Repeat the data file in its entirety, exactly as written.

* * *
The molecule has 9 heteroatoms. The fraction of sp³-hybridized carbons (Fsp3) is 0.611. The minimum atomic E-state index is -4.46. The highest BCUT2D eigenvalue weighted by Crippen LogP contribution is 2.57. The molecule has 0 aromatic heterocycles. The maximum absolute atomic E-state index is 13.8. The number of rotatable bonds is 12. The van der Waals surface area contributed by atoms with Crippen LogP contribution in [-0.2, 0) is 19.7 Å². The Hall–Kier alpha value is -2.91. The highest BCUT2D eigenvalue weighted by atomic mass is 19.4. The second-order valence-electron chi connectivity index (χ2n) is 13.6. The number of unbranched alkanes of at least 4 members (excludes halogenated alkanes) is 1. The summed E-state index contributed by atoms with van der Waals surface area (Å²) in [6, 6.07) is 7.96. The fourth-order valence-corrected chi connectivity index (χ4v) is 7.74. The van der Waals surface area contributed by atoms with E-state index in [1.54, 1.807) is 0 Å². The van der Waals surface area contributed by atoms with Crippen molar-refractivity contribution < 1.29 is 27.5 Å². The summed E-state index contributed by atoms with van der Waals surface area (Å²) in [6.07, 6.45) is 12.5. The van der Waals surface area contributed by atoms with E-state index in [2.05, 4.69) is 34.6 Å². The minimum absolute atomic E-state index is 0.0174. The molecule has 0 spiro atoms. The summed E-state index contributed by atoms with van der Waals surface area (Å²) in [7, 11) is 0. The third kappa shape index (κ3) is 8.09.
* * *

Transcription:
The molecule has 9 heteroatoms. The fraction of sp³-hybridized carbons (Fsp3) is 0.611. The minimum atomic E-state index is -4.46. The highest BCUT2D eigenvalue weighted by Crippen LogP contribution is 2.57. The molecule has 0 aromatic heterocycles. The maximum absolute atomic E-state index is 13.8. The number of rotatable bonds is 12. The van der Waals surface area contributed by atoms with Crippen LogP contribution in [-0.2, 0) is 19.7 Å². The Hall–Kier alpha value is -2.91. The highest BCUT2D eigenvalue weighted by atomic mass is 19.4. The second-order valence-electron chi connectivity index (χ2n) is 13.6. The number of unbranched alkanes of at least 4 members (excludes halogenated alkanes) is 1. The summed E-state index contributed by atoms with van der Waals surface area (Å²) in [6, 6.07) is 7.96. The fourth-order valence-corrected chi connectivity index (χ4v) is 7.74. The van der Waals surface area contributed by atoms with E-state index in [1.54, 1.807) is 0 Å². The van der Waals surface area contributed by atoms with Crippen molar-refractivity contribution < 1.29 is 27.5 Å². The summed E-state index contributed by atoms with van der Waals surface area (Å²) in [6.07, 6.45) is 12.5. The van der Waals surface area contributed by atoms with E-state index in [2.05, 4.69) is 34.6 Å². The minimum absolute atomic E-state index is 0.0174. The molecule has 0 spiro atoms. The summed E-state index contributed by atoms with van der Waals surface area (Å²) in [7, 11) is 0. The third kappa shape index (κ3) is 8.09.